At that point, engineers put pen to paper, modeling systems, designing equipment, and planning the necessary facilities. Depending on the location in question, multiple local, state, federal, and international government approvals may be required, each with its own conditions and associated costs. With official consents granted, oil and gas field equipment can be ordered, constructed, transported, and installed. This litany of equipment and infrastructure includes drilling rigs, pipelines, terminals, processing plants, and more that may be sourced from around the globe. Once everything is assembled and field tested, drilling and extraction operations can commence.

For over a century, vertical wells have been drilled essentially straight down from the surface of the earth into the targeted oil and gas formations. (That practice is changing with the advent of horizontal drilling and hydraulic fracturing, as discussed in chapter 2). With a vertical well, the drill bit is removed and completion techniques prepare the well for production. A cement casing typically supports the hole out of which various multiple-diameter pipes can exit. Once the source rock is punctured, oil and gas enter the wellbore and flow to the surface.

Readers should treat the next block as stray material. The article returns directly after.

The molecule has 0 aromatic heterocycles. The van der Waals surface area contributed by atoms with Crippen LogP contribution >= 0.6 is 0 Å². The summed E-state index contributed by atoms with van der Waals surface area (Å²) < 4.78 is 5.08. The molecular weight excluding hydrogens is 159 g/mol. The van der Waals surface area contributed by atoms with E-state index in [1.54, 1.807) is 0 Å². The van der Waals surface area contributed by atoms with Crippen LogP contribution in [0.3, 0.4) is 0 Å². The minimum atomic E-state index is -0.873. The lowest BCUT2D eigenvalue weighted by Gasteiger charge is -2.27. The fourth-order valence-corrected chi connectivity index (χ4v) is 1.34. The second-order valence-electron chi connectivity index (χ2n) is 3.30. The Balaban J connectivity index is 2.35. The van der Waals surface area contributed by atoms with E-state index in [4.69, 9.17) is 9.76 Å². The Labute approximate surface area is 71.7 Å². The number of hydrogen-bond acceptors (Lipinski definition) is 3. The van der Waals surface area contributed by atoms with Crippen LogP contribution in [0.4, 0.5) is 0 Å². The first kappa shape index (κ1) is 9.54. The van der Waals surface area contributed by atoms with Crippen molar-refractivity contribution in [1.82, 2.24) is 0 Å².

Field Notes

At first glance, the production phase, when oil and gas finally emerge, may appear to be the final stage of the petroleum value chain. But drilling and extraction are just the beginning. After oil and gas are extracted, it takes significant field work—inputting considerable energy with resulting emissions—to turn hydrocarbons into petroleum products.

When most people think of hydrocarbons, they have certain images of oil (smooth, thick, and black) and of natural gas (invisible and burning with a perfect blue flame). In reality, they certainly do not come out of the ground that way: getting crude and its associated hydrocarbon compounds into a usable state is quite a sordid affair.